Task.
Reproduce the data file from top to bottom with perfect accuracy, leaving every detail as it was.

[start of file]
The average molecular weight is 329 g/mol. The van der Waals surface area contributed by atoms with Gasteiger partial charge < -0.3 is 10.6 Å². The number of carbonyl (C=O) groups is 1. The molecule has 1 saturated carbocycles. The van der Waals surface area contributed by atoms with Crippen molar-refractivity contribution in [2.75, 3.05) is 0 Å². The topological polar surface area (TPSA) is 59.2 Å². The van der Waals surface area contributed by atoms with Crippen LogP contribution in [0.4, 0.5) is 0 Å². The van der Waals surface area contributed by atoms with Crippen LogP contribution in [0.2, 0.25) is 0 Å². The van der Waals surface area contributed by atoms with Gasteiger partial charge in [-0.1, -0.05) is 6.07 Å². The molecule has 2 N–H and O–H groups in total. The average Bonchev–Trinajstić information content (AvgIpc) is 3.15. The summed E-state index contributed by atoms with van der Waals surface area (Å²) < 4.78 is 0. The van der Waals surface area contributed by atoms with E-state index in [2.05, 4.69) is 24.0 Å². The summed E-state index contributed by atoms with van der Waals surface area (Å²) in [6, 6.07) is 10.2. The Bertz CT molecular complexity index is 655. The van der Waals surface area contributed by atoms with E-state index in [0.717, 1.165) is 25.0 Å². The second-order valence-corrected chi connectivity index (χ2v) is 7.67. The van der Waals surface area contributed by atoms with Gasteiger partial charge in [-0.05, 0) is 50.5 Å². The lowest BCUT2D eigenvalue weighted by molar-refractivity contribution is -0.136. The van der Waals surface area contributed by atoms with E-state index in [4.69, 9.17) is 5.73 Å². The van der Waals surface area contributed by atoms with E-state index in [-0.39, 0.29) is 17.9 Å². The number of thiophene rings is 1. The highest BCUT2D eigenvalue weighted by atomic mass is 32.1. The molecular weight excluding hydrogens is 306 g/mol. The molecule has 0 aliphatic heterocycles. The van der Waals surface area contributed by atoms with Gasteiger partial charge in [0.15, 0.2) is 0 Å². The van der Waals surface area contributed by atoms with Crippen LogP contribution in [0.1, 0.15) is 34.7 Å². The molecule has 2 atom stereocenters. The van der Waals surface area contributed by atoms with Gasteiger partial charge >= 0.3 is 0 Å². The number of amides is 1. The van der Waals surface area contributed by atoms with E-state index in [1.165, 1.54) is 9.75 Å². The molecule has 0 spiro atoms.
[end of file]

The average molecular weight is 329 g/mol. The van der Waals surface area contributed by atoms with Gasteiger partial charge < -0.3 is 10.6 Å². The number of carbonyl (C=O) groups is 1. The molecule has 1 saturated carbocycles. The van der Waals surface area contributed by atoms with Crippen molar-refractivity contribution in [2.75, 3.05) is 0 Å². The topological polar surface area (TPSA) is 59.2 Å². The van der Waals surface area contributed by atoms with Crippen LogP contribution in [0.4, 0.5) is 0 Å². The van der Waals surface area contributed by atoms with Crippen LogP contribution in [0.2, 0.25) is 0 Å². The van der Waals surface area contributed by atoms with Gasteiger partial charge in [-0.1, -0.05) is 6.07 Å². The molecule has 2 N–H and O–H groups in total. The average Bonchev–Trinajstić information content (AvgIpc) is 3.15. The summed E-state index contributed by atoms with van der Waals surface area (Å²) < 4.78 is 0. The van der Waals surface area contributed by atoms with E-state index in [2.05, 4.69) is 24.0 Å². The summed E-state index contributed by atoms with van der Waals surface area (Å²) in [6, 6.07) is 10.2. The Bertz CT molecular complexity index is 655. The van der Waals surface area contributed by atoms with E-state index in [0.717, 1.165) is 25.0 Å². The second-order valence-corrected chi connectivity index (χ2v) is 7.67. The van der Waals surface area contributed by atoms with Gasteiger partial charge in [-0.05, 0) is 50.5 Å². The lowest BCUT2D eigenvalue weighted by molar-refractivity contribution is -0.136. The van der Waals surface area contributed by atoms with E-state index in [4.69, 9.17) is 5.73 Å². The van der Waals surface area contributed by atoms with E-state index in [-0.39, 0.29) is 17.9 Å². The number of thiophene rings is 1. The highest BCUT2D eigenvalue weighted by atomic mass is 32.1. The molecular weight excluding hydrogens is 306 g/mol. The molecule has 0 aliphatic heterocycles. The van der Waals surface area contributed by atoms with Gasteiger partial charge in [0.15, 0.2) is 0 Å². The van der Waals surface area contributed by atoms with Crippen LogP contribution in [0.1, 0.15) is 34.7 Å². The molecule has 2 atom stereocenters. The van der Waals surface area contributed by atoms with Gasteiger partial charge >= 0.3 is 0 Å². The number of amides is 1. The van der Waals surface area contributed by atoms with E-state index in [1.165, 1.54) is 9.75 Å². The molecule has 0 spiro atoms.